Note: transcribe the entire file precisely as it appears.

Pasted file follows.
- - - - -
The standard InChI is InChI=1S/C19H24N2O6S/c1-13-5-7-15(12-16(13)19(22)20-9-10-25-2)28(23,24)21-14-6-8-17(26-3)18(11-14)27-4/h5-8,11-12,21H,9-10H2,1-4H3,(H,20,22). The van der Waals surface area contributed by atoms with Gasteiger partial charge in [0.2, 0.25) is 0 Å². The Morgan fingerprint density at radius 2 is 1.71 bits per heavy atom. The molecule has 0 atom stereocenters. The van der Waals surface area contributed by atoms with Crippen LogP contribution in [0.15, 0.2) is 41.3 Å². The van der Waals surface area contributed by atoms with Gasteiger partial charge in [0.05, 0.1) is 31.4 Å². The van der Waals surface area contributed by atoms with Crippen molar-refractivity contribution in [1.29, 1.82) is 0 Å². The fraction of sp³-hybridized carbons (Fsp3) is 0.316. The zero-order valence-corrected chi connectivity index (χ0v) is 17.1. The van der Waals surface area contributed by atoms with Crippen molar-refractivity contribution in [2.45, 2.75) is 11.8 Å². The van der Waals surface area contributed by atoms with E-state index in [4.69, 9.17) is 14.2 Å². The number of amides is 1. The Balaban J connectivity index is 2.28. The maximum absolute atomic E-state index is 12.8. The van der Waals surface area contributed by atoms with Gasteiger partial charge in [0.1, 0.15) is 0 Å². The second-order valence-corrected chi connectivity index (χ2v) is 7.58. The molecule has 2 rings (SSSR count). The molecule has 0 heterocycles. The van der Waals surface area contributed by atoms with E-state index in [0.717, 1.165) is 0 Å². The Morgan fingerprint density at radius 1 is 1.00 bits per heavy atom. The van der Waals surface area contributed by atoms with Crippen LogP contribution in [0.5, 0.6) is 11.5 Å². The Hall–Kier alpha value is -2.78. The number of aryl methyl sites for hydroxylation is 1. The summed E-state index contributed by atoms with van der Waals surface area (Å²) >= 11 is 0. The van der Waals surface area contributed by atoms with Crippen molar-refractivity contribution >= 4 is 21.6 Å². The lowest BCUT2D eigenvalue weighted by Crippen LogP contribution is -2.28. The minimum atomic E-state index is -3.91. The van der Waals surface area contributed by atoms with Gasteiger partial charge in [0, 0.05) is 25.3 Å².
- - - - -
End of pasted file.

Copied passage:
The standard InChI is InChI=1S/C19H24N2O6S/c1-13-5-7-15(12-16(13)19(22)20-9-10-25-2)28(23,24)21-14-6-8-17(26-3)18(11-14)27-4/h5-8,11-12,21H,9-10H2,1-4H3,(H,20,22). The van der Waals surface area contributed by atoms with Gasteiger partial charge in [0.2, 0.25) is 0 Å². The Morgan fingerprint density at radius 2 is 1.71 bits per heavy atom. The molecule has 0 atom stereocenters. The van der Waals surface area contributed by atoms with Crippen LogP contribution in [0.15, 0.2) is 41.3 Å². The van der Waals surface area contributed by atoms with Gasteiger partial charge in [0.05, 0.1) is 31.4 Å². The van der Waals surface area contributed by atoms with Crippen molar-refractivity contribution in [1.29, 1.82) is 0 Å². The fraction of sp³-hybridized carbons (Fsp3) is 0.316. The zero-order valence-corrected chi connectivity index (χ0v) is 17.1. The van der Waals surface area contributed by atoms with Crippen molar-refractivity contribution in [2.45, 2.75) is 11.8 Å². The van der Waals surface area contributed by atoms with E-state index in [4.69, 9.17) is 14.2 Å². The number of amides is 1. The Balaban J connectivity index is 2.28. The maximum absolute atomic E-state index is 12.8. The van der Waals surface area contributed by atoms with Gasteiger partial charge in [0.1, 0.15) is 0 Å². The second-order valence-corrected chi connectivity index (χ2v) is 7.58. The molecule has 2 rings (SSSR count). The molecule has 0 heterocycles. The van der Waals surface area contributed by atoms with E-state index in [0.717, 1.165) is 0 Å². The Morgan fingerprint density at radius 1 is 1.00 bits per heavy atom. The van der Waals surface area contributed by atoms with Crippen LogP contribution in [0.5, 0.6) is 11.5 Å². The Hall–Kier alpha value is -2.78. The number of aryl methyl sites for hydroxylation is 1. The summed E-state index contributed by atoms with van der Waals surface area (Å²) >= 11 is 0. The van der Waals surface area contributed by atoms with Crippen molar-refractivity contribution >= 4 is 21.6 Å². The lowest BCUT2D eigenvalue weighted by Crippen LogP contribution is -2.28. The minimum atomic E-state index is -3.91. The van der Waals surface area contributed by atoms with Gasteiger partial charge in [0, 0.05) is 25.3 Å².